Three local issues: aged care, childcare, traffic congestion

By Terri Butler MP

16 June 2021

Our aged-care system is in crisis. The Prime Minister has neglected older Australians for far too long. There is a reason people avoid putting their parents into aged-care facilities for as long as possible, and that is that the Liberals and Nationals, who have been in power for eight long years, have cut $1.7 billion from the system. Aged care is under increasing pressure, but it doesn't have to be like that. There are changes the government can make now to make the system better. In fact, there are 148 recommendations from the recent royal commission. The government has a blueprint for change. Now they need to deliver.

The Commonwealth is responsible for the aged-care system, but, as with so many other things, the Morrison government has just failed to step up to the job. They'd rather point the finger at the states or anyone else. The Morrison government is responsible for the $1.7 billion in federal funding cuts and the terrible neglect described in the royal commission. The Morrison government was asleep at the wheel when 685 older Australians died in aged-care homes during last year's coronavirus outbreak. They were asleep at the wheel when almost 30,000 Australians died while still waiting for a home-care package. On top of the already stressed system, the Morrison government is now bungling the vaccine rollout.

Families are really concerned, and residents are frightened. My electorate office hears—as I'm sure yours does, Deputy Speaker—from community members all the time, with worries about what is happening in aged care. At one of the aged-care facilities in my electorate, half of the residents were fully vaccinated, while the other half were waiting for months to receive just their first dose. It was only when I raised the issue in this chamber during question time that the government took some action.

Another issue that people are constantly raising with me—and this has been the case in the entire time that I've been the member for Griffith—is child care. Unfortunately the Morrison government missed an opportunity in this year's budget to make changes to the childcare system that would make it work better for working families. The Morrison government's childcare system has failed to keep costs down. It has also failed to support second income earners in a family to work more than three days a week. People tell me that, if they go back for the fourth day, they will be paying for the privilege of going to work, after childcare costs are taken out.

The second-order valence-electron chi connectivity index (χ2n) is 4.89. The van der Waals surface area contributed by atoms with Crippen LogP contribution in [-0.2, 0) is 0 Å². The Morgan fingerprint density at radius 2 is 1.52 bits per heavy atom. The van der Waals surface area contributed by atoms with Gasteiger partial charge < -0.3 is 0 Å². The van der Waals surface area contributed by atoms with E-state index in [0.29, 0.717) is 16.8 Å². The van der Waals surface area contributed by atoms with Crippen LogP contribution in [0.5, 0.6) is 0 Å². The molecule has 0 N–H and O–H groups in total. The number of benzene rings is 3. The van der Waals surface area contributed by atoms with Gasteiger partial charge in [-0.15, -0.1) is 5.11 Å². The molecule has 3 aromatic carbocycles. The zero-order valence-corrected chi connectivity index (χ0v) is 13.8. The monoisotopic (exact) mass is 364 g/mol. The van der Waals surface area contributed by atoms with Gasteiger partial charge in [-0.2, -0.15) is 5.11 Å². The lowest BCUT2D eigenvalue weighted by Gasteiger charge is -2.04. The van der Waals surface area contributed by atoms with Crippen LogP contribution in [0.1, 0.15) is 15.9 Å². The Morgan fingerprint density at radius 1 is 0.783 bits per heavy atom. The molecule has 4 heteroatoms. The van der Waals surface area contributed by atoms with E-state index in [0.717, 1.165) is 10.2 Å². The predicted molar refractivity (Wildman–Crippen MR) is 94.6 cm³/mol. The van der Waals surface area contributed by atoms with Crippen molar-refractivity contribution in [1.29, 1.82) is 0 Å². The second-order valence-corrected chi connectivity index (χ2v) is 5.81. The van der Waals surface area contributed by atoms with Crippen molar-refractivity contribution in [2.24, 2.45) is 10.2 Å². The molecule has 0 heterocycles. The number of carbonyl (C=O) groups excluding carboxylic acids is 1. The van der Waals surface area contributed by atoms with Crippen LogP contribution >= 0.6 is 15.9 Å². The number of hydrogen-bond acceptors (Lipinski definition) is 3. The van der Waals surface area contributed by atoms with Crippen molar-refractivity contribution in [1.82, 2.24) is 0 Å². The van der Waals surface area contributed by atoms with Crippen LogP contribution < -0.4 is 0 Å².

Parents who want to work shouldn't be discouraged from doing so because of the financial impediment. But, when putting your child into care costs more than you make to go to work that extra day, families are left with no choice. Labor has a plan to change that. An Albanese Labor government will introduce our Cheaper Child Care plan, which will cut childcare fees and put more money into the pockets of working families. Labor's plan will provide more support to more families and for longer. It will allow more second income earners to work more and contribute to this nation's economic recovery through paid employment.

Experts have been calling for an investment like this for a good long time. It's good for parents, it's good for children and it's good for the economy too. In answer to those calls, though, the Morrison government has missed the mark. If you have one child in care, the Morrison government will not increase your subsidy, and, for any of the families lucky enough to receive any lift in subsidy under their plan, it will only be temporary. Labor's plan, on the other hand, will make child care cheaper for 97 per cent of families in the system, for the entire time that their children are in the system. Our plan will also make outside hours and vacation care cheaper because the subsidy lift won't just apply to families with children five years and under. Childcare fees and out-of-pocket costs are out of control under this government. Labor will fix the system for good.

Deputy Speaker Vasta, another issue that you and I share is our concern about traffic congestion on the south side of Brisbane. It remains a big issue. I've spoken in the parliament many times about the need for serious funding and considered plans when it comes to managing traffic congestion. Everyone knows what it's like to be stuck in traffic. Each minute in traffic is a minute away from the important things like work, friends, downtime and, most importantly, being with family. There are a couple of huge traffic snarls in my electorate, including the Cavendish Road level crossing, which is one of the south side's worst snarls. Deputy Speaker Vasta, in your electorate of Bonner, the Morrison government has committed funding to fix the Linden level crossing, which of course I support. But we in Griffith shouldn't have to see a fatality at the Cavendish Road level crossing before something is done about that level crossing as well. It's really telling that the Morrison government's Urban Congestion Fund— (Time expired)